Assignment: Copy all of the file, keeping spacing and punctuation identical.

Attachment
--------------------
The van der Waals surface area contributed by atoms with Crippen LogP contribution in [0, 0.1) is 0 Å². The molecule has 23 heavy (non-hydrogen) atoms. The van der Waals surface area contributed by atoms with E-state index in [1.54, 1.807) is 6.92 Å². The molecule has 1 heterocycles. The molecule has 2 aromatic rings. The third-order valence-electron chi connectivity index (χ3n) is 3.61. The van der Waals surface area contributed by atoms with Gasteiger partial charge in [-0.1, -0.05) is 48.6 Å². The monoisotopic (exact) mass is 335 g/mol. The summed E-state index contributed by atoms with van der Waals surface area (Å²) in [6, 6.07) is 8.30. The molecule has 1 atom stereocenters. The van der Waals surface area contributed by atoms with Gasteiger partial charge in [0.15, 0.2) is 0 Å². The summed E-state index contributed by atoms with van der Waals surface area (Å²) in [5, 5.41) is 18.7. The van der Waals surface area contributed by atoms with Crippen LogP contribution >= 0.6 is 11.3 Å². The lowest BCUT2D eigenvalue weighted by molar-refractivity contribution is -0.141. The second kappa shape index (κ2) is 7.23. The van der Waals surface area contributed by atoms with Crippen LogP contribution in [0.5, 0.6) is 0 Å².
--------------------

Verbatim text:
The van der Waals surface area contributed by atoms with Crippen LogP contribution in [0, 0.1) is 0 Å². The molecule has 23 heavy (non-hydrogen) atoms. The van der Waals surface area contributed by atoms with E-state index in [1.54, 1.807) is 6.92 Å². The molecule has 1 heterocycles. The molecule has 2 aromatic rings. The third-order valence-electron chi connectivity index (χ3n) is 3.61. The van der Waals surface area contributed by atoms with Gasteiger partial charge in [-0.1, -0.05) is 48.6 Å². The monoisotopic (exact) mass is 335 g/mol. The summed E-state index contributed by atoms with van der Waals surface area (Å²) in [6, 6.07) is 8.30. The molecule has 1 atom stereocenters. The van der Waals surface area contributed by atoms with Gasteiger partial charge in [0.15, 0.2) is 0 Å². The summed E-state index contributed by atoms with van der Waals surface area (Å²) in [5, 5.41) is 18.7. The van der Waals surface area contributed by atoms with Crippen LogP contribution >= 0.6 is 11.3 Å². The lowest BCUT2D eigenvalue weighted by molar-refractivity contribution is -0.141. The second kappa shape index (κ2) is 7.23. The van der Waals surface area contributed by atoms with Crippen LogP contribution in [0.5, 0.6) is 0 Å².